In a non-COVID world, the Tokyo 2020 Olympics would now be in full swing, with athletes competing for the gold, cheered on by millions of people from around the world. Instead, the New National Stadium is empty, waiting for the new Olympic start date of July 23 2021.
The Tokyo Olympics are still hitting the headlines, but not with good news. A Tokyo 2020 Organizing Committee board member allegedly received $8.2m from the committee that spearheaded Tokyo’s bid for the 2020 Games, in order to lobby International Olympic Committee members — the scandal is now being investigated by French prosecutors.
But it’s another fresh corruption scandal that warrants our attention, as it involves Tokyo 2020’s supplier of construction timber from Indonesia.
On June 25, media outlet Al Jazeera reported that Tokyo 2020 timber supplier Korindo was “allegedly engaged in questionable deals” as they bought up rainforests in Indonesia to harvest timber and develop palm oil plantations. Korindo’s subsidiaries had cut down 40,000 hectares of rainforest across West Papua, home to Asia’s largest remaining rainforests, numerous Indigenous communities and unique biodiversity.
Financial statements from 2013-2015 showed a Korindo shell company in Singapore called Papua Agro Investments Pte Ltd (PAI) “made a payment of almost $22m to an ‘expert in getting plantation rights.’” Al Jazeera asked 10 anti-corruption experts to review the $22m payment, and all said it raised numerous red flags for bribery, given plantation permits have no official cost in Indonesia. Not only that, a 2018 investigation commissioned by the certification body Forest Stewardship Council (FSC) found that Korindo “violated the human rights of [West Papuan] tribes through highly flawed land acquisition and compensation processes.” The investigators found West Papuan tribes “lost $300m in deals with Korindo, and the company spent less than $5m on programmes to help them.” Korindo has denied these allegations.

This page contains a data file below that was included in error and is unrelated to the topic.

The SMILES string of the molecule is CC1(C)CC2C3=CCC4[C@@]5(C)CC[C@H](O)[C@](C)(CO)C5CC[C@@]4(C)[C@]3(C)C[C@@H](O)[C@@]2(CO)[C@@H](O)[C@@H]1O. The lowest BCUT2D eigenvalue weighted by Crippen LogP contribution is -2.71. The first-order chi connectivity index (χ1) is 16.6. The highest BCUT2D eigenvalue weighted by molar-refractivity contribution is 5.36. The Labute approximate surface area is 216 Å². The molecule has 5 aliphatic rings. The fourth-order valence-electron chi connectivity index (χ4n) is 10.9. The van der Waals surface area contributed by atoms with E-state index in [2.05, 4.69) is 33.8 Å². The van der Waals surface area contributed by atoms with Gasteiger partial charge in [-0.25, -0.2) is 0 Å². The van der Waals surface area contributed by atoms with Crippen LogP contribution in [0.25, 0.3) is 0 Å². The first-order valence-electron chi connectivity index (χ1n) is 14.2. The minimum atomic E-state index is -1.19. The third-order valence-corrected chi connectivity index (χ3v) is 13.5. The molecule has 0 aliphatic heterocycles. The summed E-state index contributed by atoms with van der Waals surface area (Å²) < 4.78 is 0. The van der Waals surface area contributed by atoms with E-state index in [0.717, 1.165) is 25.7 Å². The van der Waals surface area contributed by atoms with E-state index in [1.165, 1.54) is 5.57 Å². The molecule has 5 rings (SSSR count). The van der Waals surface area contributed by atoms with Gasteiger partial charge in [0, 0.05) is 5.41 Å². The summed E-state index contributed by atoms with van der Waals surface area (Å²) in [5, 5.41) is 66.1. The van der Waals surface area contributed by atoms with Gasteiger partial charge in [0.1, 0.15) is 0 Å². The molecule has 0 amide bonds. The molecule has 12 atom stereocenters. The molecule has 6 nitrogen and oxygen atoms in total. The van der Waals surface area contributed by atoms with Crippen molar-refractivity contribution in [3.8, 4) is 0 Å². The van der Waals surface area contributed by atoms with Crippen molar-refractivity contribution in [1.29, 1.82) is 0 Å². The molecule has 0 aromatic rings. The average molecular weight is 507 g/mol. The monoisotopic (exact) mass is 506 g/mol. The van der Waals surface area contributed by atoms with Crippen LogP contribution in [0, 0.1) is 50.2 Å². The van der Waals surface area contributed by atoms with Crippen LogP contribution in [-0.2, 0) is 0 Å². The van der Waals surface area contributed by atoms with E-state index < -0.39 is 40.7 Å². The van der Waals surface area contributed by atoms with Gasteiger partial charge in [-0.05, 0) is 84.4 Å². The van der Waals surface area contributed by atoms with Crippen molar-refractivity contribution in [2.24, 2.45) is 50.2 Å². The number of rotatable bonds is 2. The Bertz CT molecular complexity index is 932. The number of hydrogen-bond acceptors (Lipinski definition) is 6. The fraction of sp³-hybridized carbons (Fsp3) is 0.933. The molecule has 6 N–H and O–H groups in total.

How the corruption scandal relates to the Olympics
Rainforest Action Network (RAN) first uncovered extensive use of Korindo wood in May 2018, at the construction site of Tokyo 2020’s Ariake Arena volleyball stadium. We later confirmed use of Korindo wood at the New National Stadium as well, which built its concrete foundation using 117,800 large sheets of Indonesian plywood. Both venues used wood from rainforests converted to plantations like oil palm, and at least the Ariake Arena sourced wood from critically endangered Bornean Orangutan habitat. To date, the Tokyo 2020 organizers have failed to disclose how much Korindo wood they used, rejected six complaints we brought against them over their use of Korindo wood, and only partially disclosed where the wood was sourced from.